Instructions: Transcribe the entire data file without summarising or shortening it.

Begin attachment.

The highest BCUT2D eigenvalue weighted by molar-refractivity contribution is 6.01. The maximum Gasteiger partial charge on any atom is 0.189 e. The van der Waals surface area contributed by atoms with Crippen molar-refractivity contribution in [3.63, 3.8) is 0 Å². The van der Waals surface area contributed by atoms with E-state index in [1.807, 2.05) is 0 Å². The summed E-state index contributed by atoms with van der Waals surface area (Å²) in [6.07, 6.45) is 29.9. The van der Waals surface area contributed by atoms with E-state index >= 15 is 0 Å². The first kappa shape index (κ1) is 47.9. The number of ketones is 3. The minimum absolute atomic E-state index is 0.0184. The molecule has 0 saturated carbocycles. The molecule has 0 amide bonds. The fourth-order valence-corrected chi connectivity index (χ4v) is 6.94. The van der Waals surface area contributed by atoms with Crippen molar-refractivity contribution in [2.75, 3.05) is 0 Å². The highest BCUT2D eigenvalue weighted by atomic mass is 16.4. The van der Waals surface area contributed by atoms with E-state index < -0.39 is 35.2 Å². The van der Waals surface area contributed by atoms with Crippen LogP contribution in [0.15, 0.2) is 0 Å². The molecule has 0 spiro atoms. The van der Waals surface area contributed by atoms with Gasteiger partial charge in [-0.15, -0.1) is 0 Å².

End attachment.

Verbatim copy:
The highest BCUT2D eigenvalue weighted by molar-refractivity contribution is 6.01. The maximum Gasteiger partial charge on any atom is 0.189 e. The van der Waals surface area contributed by atoms with Crippen molar-refractivity contribution in [3.63, 3.8) is 0 Å². The van der Waals surface area contributed by atoms with E-state index in [1.807, 2.05) is 0 Å². The summed E-state index contributed by atoms with van der Waals surface area (Å²) in [6.07, 6.45) is 29.9. The van der Waals surface area contributed by atoms with E-state index >= 15 is 0 Å². The first kappa shape index (κ1) is 47.9. The number of ketones is 3. The minimum absolute atomic E-state index is 0.0184. The molecule has 0 saturated carbocycles. The molecule has 0 amide bonds. The fourth-order valence-corrected chi connectivity index (χ4v) is 6.94. The van der Waals surface area contributed by atoms with Crippen molar-refractivity contribution in [2.75, 3.05) is 0 Å². The highest BCUT2D eigenvalue weighted by atomic mass is 16.4. The van der Waals surface area contributed by atoms with E-state index < -0.39 is 35.2 Å². The van der Waals surface area contributed by atoms with Crippen LogP contribution in [0.15, 0.2) is 0 Å². The molecule has 0 spiro atoms. The van der Waals surface area contributed by atoms with Gasteiger partial charge in [-0.15, -0.1) is 0 Å².